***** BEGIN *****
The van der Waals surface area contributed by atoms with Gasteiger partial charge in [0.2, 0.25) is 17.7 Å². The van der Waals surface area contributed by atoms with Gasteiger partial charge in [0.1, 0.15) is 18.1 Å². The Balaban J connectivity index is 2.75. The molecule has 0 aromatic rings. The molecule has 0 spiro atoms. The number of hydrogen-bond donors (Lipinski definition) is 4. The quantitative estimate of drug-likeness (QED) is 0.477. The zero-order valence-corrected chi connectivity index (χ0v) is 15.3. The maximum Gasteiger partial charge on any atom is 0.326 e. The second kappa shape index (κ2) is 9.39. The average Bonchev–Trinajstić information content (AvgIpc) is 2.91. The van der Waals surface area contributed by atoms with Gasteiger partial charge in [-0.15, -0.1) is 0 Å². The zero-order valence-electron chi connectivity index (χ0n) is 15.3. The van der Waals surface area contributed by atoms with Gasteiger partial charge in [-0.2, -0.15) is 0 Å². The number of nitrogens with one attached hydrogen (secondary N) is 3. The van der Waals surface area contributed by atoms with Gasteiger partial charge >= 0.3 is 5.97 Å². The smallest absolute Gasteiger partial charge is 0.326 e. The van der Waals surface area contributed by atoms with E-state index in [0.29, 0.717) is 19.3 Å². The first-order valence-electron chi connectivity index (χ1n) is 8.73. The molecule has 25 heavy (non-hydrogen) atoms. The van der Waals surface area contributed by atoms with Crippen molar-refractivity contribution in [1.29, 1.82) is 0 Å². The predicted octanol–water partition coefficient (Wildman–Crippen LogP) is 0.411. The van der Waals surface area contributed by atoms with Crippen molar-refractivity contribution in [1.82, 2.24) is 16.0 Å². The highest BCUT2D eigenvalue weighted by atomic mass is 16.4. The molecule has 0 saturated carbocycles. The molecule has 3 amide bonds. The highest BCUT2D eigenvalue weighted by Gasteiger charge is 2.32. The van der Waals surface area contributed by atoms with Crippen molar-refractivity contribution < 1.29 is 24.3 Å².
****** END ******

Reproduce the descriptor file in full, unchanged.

The van der Waals surface area contributed by atoms with Gasteiger partial charge in [0.2, 0.25) is 17.7 Å². The van der Waals surface area contributed by atoms with Gasteiger partial charge in [0.1, 0.15) is 18.1 Å². The Balaban J connectivity index is 2.75. The molecule has 0 aromatic rings. The molecule has 0 spiro atoms. The number of hydrogen-bond donors (Lipinski definition) is 4. The quantitative estimate of drug-likeness (QED) is 0.477. The zero-order valence-corrected chi connectivity index (χ0v) is 15.3. The maximum Gasteiger partial charge on any atom is 0.326 e. The second kappa shape index (κ2) is 9.39. The average Bonchev–Trinajstić information content (AvgIpc) is 2.91. The van der Waals surface area contributed by atoms with Gasteiger partial charge in [-0.15, -0.1) is 0 Å². The zero-order valence-electron chi connectivity index (χ0n) is 15.3. The van der Waals surface area contributed by atoms with Gasteiger partial charge in [-0.2, -0.15) is 0 Å². The number of nitrogens with one attached hydrogen (secondary N) is 3. The van der Waals surface area contributed by atoms with Gasteiger partial charge >= 0.3 is 5.97 Å². The smallest absolute Gasteiger partial charge is 0.326 e. The van der Waals surface area contributed by atoms with E-state index in [0.29, 0.717) is 19.3 Å². The first-order valence-electron chi connectivity index (χ1n) is 8.73. The molecule has 25 heavy (non-hydrogen) atoms. The van der Waals surface area contributed by atoms with Crippen molar-refractivity contribution in [1.29, 1.82) is 0 Å². The predicted octanol–water partition coefficient (Wildman–Crippen LogP) is 0.411. The van der Waals surface area contributed by atoms with Crippen molar-refractivity contribution in [1.82, 2.24) is 16.0 Å². The highest BCUT2D eigenvalue weighted by atomic mass is 16.4. The molecule has 0 saturated carbocycles. The molecule has 3 amide bonds. The highest BCUT2D eigenvalue weighted by Gasteiger charge is 2.32. The van der Waals surface area contributed by atoms with Crippen molar-refractivity contribution < 1.29 is 24.3 Å².